China harbouring military-linked fugitive scientist at San Francisco consulate: FBI
Tensions between the United States and China have continued to ratchet up following the forced closure by Washington of Beijing’s consulate in Houston, amid revelations that federal prosecutors are seeking a Chinese scientist accused of visa fraud who they say is hiding out in China’s consulate in San Francisco.
Prosecutors allege Tang Juan, a researcher focusing on biology, lied about her connection to the Chinese military in order to obtain entry into the U.S. and has since avoided arrest by taking refuge in the West Coast diplomatic mission.
According to court filings, Tang was charged on June 26 with one count of visa fraud. Prosecutors said she concealed her connection to the country’s military in her visa application, but investigators “discovered photographs of her in the uniform of the Civilian Cadre of the Chinese People’s Liberation Army (PLA)” and that she had been employed as a researcher at the Fourth Military Medical University (FMMU).
During an interview with FBI agents on June 20, “Tang denied serving in the Chinese military, claimed she did not know the meaning of the insignia on her uniform, and that wearing a military uniform was required for attendance at FMMU because it was a military school,” attorneys wrote in a July 20 court filing.
However, during a search of her residence and electronic media, FBI agents allegedly “found further evidence of Tang’s PLA affiliation.”
Following her interview with the bureau, Tang allegedly fled to the San Francisco consulate, “where the FBI assesses she has remained.”
CNN has reached out to the U.S. State Department, the Justice Department and the FBI for further comment. Separately, CNN has also reached out to China’s Ministry of Foreign Affairs.
The criminal complaint names several other Chinese scientists in the U.S. Prosecutors claim they are part of a “program conducted by the PLA — and specifically, FMMU or associated institutions — to send military scientists to the United States on false pretenses with false covers or false statements about their true employment.”
“There exists evidence in at least one of these cases of a military scientist copying or stealing information from American institutions at the direction of military superiors in China,” prosecutors said. “There additionally exists evidence of the PRC (People’s Republic of China) government instructing these individuals to destroy evidence and in coordinating efforts regarding the departure of these individuals from the United States, particularly following the charges filed against Xin Wang in this district on June 7, 2020.”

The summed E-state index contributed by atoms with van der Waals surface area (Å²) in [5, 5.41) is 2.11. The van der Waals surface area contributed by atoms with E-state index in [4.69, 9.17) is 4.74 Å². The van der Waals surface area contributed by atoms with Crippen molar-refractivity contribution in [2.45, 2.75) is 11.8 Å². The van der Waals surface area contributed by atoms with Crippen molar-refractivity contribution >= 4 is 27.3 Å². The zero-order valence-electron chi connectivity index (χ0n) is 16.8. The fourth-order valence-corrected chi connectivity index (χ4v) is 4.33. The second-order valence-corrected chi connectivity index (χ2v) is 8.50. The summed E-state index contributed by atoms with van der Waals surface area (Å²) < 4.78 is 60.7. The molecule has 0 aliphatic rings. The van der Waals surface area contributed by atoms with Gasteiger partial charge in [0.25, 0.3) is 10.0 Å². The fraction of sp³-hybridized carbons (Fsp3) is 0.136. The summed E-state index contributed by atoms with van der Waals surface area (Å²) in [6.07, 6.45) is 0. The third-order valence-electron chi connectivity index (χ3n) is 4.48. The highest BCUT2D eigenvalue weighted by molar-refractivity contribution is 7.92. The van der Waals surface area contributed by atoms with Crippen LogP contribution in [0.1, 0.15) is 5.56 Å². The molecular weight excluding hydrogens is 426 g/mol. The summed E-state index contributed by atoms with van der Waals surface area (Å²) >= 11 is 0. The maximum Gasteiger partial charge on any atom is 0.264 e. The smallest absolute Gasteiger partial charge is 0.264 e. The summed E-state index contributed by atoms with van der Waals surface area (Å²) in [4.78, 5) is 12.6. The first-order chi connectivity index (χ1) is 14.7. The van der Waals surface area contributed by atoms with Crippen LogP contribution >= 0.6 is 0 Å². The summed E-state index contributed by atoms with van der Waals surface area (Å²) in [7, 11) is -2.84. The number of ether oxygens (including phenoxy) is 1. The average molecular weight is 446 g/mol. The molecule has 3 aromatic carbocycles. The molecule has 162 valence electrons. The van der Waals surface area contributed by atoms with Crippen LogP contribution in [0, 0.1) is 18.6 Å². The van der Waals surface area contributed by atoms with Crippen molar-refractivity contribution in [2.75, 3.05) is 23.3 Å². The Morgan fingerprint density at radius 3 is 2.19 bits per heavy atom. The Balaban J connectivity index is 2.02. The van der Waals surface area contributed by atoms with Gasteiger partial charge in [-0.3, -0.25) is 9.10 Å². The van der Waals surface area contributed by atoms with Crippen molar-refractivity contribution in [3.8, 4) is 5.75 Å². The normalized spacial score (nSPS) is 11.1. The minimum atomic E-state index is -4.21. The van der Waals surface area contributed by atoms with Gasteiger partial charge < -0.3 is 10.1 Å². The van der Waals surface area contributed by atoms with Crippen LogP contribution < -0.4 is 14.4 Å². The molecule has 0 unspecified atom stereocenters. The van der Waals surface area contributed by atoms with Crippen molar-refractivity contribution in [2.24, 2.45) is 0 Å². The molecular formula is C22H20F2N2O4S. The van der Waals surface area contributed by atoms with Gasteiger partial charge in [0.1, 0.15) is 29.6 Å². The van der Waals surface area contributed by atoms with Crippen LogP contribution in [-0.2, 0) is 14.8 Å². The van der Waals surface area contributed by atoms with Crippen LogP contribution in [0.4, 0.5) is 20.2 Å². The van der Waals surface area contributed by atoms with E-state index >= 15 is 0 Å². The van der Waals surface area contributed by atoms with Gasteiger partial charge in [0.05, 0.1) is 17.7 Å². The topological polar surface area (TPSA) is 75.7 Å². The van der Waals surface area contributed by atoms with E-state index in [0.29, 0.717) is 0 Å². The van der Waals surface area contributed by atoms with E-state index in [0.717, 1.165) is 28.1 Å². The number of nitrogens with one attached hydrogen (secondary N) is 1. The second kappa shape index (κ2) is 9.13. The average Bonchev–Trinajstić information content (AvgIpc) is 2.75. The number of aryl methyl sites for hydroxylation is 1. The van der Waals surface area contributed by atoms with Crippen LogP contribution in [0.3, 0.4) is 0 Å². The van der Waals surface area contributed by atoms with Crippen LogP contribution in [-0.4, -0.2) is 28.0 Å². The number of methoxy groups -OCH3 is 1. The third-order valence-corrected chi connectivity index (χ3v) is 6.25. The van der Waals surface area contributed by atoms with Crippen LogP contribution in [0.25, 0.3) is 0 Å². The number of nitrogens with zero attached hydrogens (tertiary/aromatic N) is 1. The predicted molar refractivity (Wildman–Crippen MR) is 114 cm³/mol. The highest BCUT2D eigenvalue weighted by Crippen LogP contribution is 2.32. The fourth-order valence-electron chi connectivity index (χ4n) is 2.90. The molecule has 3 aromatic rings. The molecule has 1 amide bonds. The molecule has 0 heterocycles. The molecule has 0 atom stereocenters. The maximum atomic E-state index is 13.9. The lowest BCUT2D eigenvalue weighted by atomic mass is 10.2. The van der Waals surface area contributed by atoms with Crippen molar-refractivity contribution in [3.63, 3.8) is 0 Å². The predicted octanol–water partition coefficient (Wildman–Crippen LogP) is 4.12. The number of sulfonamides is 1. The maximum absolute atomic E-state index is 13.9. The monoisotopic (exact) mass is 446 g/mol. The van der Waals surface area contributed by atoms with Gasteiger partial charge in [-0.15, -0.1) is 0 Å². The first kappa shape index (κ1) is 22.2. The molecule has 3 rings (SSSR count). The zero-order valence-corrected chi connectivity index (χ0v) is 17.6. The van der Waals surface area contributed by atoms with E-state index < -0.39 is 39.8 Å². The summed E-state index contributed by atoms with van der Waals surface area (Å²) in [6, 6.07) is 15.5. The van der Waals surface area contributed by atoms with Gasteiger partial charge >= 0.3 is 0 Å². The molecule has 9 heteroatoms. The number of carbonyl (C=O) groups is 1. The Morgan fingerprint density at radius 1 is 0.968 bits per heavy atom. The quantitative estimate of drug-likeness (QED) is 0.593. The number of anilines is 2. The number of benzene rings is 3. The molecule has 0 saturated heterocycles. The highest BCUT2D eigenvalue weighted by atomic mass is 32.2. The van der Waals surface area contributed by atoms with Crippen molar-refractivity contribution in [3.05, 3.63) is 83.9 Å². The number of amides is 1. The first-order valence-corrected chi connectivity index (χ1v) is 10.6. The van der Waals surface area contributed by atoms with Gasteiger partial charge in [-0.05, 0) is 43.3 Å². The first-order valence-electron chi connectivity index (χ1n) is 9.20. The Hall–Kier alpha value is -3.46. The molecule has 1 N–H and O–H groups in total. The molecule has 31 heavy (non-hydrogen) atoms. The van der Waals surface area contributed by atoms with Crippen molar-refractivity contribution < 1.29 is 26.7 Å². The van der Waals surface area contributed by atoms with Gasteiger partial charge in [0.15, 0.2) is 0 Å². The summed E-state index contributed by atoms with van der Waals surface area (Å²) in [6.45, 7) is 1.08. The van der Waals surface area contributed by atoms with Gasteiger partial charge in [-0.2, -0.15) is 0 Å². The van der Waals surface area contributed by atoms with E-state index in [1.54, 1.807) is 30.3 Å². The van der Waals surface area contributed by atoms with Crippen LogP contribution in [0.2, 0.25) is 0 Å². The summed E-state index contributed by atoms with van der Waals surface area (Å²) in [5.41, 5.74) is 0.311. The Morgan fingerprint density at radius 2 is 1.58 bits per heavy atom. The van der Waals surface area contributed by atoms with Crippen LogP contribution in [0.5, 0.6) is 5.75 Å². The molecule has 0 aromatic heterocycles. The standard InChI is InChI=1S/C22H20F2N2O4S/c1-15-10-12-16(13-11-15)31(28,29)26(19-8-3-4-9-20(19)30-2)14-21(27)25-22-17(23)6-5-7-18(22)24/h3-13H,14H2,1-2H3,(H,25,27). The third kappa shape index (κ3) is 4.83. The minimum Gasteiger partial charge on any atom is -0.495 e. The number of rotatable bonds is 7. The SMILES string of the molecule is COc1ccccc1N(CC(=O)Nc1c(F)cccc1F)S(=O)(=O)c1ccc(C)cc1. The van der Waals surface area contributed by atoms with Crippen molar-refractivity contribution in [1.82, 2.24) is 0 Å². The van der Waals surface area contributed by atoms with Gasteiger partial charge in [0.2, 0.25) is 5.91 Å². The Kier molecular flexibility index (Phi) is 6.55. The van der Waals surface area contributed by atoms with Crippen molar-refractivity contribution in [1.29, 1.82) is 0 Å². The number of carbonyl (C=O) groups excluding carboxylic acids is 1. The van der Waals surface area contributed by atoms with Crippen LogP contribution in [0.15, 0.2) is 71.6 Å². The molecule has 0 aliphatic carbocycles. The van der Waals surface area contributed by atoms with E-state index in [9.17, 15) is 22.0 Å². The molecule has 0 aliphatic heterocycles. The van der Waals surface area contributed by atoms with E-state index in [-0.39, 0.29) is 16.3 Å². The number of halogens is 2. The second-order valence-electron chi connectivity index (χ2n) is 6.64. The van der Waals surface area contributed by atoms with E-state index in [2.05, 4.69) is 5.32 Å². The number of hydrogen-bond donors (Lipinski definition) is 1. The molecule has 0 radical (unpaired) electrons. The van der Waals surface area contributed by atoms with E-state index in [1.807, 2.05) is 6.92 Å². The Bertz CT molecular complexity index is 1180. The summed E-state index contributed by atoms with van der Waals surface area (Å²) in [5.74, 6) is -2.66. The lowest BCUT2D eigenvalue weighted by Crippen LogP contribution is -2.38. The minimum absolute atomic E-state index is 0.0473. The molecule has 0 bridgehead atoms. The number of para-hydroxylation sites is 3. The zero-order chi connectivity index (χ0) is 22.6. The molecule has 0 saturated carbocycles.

Last month, Wang was arrested at Los Angeles International Airport, attempting to depart the United States for Tianjin, China, and was charged with visa fraud.
Commenting on Wang’s arrest, Chinese Foreign Ministry spokeswoman Hua Chunying called it “blatant political persecution.”
“As far as I know, Wang Xin does research in the field of cardiovascular diseases. I don’t see how that could ever threaten U.S. national interest or security,” she said, adding that “recently many Chinese citizens were questioned for a long time by American law enforcement officials while leaving the U.S., and the digital devices they carried were also examined.”
On Wednesday Beijing promised to retaliate to the Houston closure, with state media pointing to the potential shuttering of one of the U.S.’ numerous diplomatic missions within China.
While Washington is still being vague on what prompted the Houston decision, it appears to have some connection to espionage, coming a day after U.S. prosecutors charged two alleged Chinese hackers over a “sweeping global computer intrusion campaign” that they say was supported by the country’s government and aimed at coronavirus treatment and vaccine research.
On Twitter, Republican Sen. Marco Rubio of Florida, the acting chair of the Senate Intelligence Committee, said the Houston consulate was a “central node of the Communist Party’s vast network of spies.” The U.S. State Department earlier accused China of having “engaged for years in massive illegal spying and influence operations” and that those “activities have increased markedly in scale and scope over the past few years.”
A State Department spokeswoman said the consulate was directed to close “in order to protect American intellectual property and Americans’ private information” but did not immediately provide additional details of what prompted the move.